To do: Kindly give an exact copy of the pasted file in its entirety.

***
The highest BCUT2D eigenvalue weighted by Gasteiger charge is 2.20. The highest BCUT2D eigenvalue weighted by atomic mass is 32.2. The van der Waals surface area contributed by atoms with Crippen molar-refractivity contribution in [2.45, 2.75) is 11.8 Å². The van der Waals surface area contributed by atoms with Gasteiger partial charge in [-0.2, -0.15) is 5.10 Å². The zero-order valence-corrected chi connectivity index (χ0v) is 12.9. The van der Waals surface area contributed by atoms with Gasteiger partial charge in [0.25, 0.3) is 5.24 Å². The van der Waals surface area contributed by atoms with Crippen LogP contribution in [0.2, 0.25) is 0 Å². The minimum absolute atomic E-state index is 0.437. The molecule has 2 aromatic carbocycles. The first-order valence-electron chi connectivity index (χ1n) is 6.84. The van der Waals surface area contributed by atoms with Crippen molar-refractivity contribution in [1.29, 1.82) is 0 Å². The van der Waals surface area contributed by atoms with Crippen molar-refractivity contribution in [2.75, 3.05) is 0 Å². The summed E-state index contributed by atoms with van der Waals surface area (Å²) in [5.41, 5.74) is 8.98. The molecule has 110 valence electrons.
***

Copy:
The highest BCUT2D eigenvalue weighted by Gasteiger charge is 2.20. The highest BCUT2D eigenvalue weighted by atomic mass is 32.2. The van der Waals surface area contributed by atoms with Crippen molar-refractivity contribution in [2.45, 2.75) is 11.8 Å². The van der Waals surface area contributed by atoms with Gasteiger partial charge in [-0.2, -0.15) is 5.10 Å². The zero-order valence-corrected chi connectivity index (χ0v) is 12.9. The van der Waals surface area contributed by atoms with Gasteiger partial charge in [0.25, 0.3) is 5.24 Å². The van der Waals surface area contributed by atoms with Crippen LogP contribution in [0.2, 0.25) is 0 Å². The minimum absolute atomic E-state index is 0.437. The molecule has 2 aromatic carbocycles. The first-order valence-electron chi connectivity index (χ1n) is 6.84. The van der Waals surface area contributed by atoms with Crippen molar-refractivity contribution in [1.29, 1.82) is 0 Å². The van der Waals surface area contributed by atoms with Crippen molar-refractivity contribution in [2.75, 3.05) is 0 Å². The summed E-state index contributed by atoms with van der Waals surface area (Å²) in [5.41, 5.74) is 8.98. The molecule has 110 valence electrons.